It is a title that Kota Buku has in its sights for one of Malaysia’s cities, hence a trip to Incheon’s city hall was organised to meet the main players.
Bin said this was Incheon’s third attempt to win the coveted World Book Capital title, with the main challenge being how to improve the city’s existing facilities to meet Unesco’s criteria.
Among the factors taken into consideration are the degree of participation in literary activities at all levels (municipal, regional, national and international), and the scope and quality of proposed activities and the extent to which they involve writers, publishers, booksellers and libraries.
“For Malaysia to try for the title, it is very important to get the government involved in every step along the way,” he added.
Incheon, home to 2.9 million people, currently boasts 49 public libraries and over 200 smaller ones. Furthermore, the city has introduced the Reading Incheon app, which gives citizens access to online libraries through their mobile phones.
Efforts are already underway to revitalise Incheon’s Baedari area, a street historically known for used bookstores, by holding various activities and events there; it is hoped that the area will eventually come to be seen as a “book culture street”.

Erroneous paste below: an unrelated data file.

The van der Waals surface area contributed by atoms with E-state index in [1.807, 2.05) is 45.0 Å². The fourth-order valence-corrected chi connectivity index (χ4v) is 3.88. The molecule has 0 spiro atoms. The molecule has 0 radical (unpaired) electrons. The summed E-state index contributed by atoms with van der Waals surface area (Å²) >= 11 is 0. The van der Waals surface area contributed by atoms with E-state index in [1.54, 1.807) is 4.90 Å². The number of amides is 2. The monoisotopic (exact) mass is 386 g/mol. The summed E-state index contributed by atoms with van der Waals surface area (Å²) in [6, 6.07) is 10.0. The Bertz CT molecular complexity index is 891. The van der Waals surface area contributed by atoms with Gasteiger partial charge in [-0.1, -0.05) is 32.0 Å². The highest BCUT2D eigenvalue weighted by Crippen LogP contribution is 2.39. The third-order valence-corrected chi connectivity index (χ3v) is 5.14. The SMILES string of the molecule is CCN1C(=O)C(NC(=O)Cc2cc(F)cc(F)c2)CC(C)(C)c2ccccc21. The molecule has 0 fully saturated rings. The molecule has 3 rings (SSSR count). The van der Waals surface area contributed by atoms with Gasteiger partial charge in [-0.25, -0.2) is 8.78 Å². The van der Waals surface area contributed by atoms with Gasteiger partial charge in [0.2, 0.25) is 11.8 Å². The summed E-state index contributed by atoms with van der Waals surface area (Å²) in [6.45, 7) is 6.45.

There are also several large-scale events planned throughout the year, such as the Korea Library Association General Conference and the Korea And Incheon Archival Culture Exhibition, as well as smaller activities organised by the various libraries.
“As a port city, modern education first came to Korea via Incheon,” said Bin. “With the World Book Capital title, we hope to be able to continue this emphasis on learning. Giving everyone access to books is very important, everyone should be able to read.”
Turning the page
Other places of interest that Kota Buku visited in Seoul included the National Library For Children And Young Adults, the Seoul Animation Centre and the Heyri Art Village, each of which provided much insight and inspiration for the Malaysian authors and illustrators.
Abd Ghafar said the trip had been invaluable in providing examples that Kota Buku could implement in Malaysia, particularly in bringing the various factions of the local publishing industry together.